The policy, as I was taught while training the elite security guards of Jerusalem is: Block, create distance, and shoot to kill. Anything other than this will put you and others in grave danger.

No one in our current investigation questioned why did Michael not attempt a disarm. He moved away. As we always teach in our knife disarm lessons, seminars and DVD’s– first choice is simply to get away. If someone is pointing a knife at you and you have time and ability to get away – do so! Do not be concerned with your ” Street Creds “, Do not lunge in and try to grab the knife from the attacker. Do not attempt a disarm. As the headlines of our paper read – Why did he not shoot him?

Haim Ben Hor, manager of the dept of security and safety, reacted: ‘The incident was supposed to end with the terrorist being fired upon. There was no problem with the security guards guns, no jamming or other technical problems occurred. The problem was a human error and this will be fully investigated and conclusions will be drawn.

Other Mistakes:

The guard should have noticed the suspicious behavior of a young Arab “hanging around’ for too long.

The guard should be aware t hat when asked to produce a document a potential attacker might just as easily pull out a knife or gun. He should have been aware and ready to respond.

Military Opinions

I discussed this case and the general idea of knife threats and knife attacks with a current instructor in the Israeli army and a combat commander from an elite unit. They both concurred completely with the sentiments expressed on this website. When I asked the commander, Roee, how he would deal with a knife attack , he answered, “I would hit him with my rifle, create some distance and shoot him between the eyes.”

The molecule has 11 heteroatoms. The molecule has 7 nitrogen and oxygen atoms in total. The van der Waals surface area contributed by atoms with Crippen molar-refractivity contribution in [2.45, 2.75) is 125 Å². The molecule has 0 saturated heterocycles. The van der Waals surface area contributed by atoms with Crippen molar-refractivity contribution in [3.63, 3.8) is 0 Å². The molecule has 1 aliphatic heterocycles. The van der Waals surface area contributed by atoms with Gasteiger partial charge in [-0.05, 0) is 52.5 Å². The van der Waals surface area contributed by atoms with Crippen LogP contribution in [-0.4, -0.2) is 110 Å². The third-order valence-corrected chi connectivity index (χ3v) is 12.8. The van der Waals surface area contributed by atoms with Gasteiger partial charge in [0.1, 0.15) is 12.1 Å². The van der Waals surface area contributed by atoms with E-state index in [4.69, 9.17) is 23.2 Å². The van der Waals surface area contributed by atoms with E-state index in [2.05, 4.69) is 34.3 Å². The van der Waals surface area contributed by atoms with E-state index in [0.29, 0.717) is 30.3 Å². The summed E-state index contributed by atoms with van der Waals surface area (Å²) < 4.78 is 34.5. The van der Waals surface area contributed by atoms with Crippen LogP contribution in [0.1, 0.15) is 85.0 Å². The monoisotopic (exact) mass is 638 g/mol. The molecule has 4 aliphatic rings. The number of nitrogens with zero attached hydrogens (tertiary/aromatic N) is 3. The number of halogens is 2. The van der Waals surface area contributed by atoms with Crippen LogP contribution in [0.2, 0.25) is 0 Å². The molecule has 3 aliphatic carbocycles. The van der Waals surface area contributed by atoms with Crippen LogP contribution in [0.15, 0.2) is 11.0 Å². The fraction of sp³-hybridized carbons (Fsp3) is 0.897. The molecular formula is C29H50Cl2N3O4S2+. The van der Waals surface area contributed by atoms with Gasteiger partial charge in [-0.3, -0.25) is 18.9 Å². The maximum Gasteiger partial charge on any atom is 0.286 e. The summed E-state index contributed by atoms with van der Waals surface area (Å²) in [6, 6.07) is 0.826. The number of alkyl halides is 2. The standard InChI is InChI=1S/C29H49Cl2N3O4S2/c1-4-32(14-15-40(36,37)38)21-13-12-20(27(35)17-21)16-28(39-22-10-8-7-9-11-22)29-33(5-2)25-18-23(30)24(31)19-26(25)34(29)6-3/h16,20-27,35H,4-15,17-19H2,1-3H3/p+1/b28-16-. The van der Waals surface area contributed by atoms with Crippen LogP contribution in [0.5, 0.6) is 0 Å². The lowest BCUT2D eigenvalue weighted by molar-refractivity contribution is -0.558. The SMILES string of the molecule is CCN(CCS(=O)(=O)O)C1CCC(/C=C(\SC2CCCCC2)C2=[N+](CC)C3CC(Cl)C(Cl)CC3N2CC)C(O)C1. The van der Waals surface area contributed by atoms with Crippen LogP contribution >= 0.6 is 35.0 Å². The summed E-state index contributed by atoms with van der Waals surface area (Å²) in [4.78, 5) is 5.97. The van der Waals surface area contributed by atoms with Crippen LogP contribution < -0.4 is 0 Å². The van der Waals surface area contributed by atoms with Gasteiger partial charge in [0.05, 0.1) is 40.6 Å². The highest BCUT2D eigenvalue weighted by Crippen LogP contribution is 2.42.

His answer was immediate and did not require any thinking or contemplation.

When I asked him about the possibility of disarming the attacker he looked confused and perplexed. He could not understand the logic behind trying to disarm a man with a knife. He asked me what kind of people think this is possible.

The instructor, Michal, expressed surprise that any one would attempt to take a knife away from an attacker. “not logical, too risky”.

Real Life Outcomes

From the cases I am personally familiar with where people have survived terrorist knife attacks there are three discernible categories;

1. Evasive movements –The defender made a quick evasive movement and ran away. Either security personal neutralized the threat or the defender simply escaped.

2. Block and Run – In these cases the defender made a quick block and then escaped either unharmed or with a minor cut.

3. Struggle – In these cases the defender struggled with the attacker, managed to immobilize the knife hand, and eventually submitted or pulverized the attacker.

In the one case I know where the defender attempted a disarm, it ended in his death.

Conclusion: Do not attempt a disarm except under very unique situations.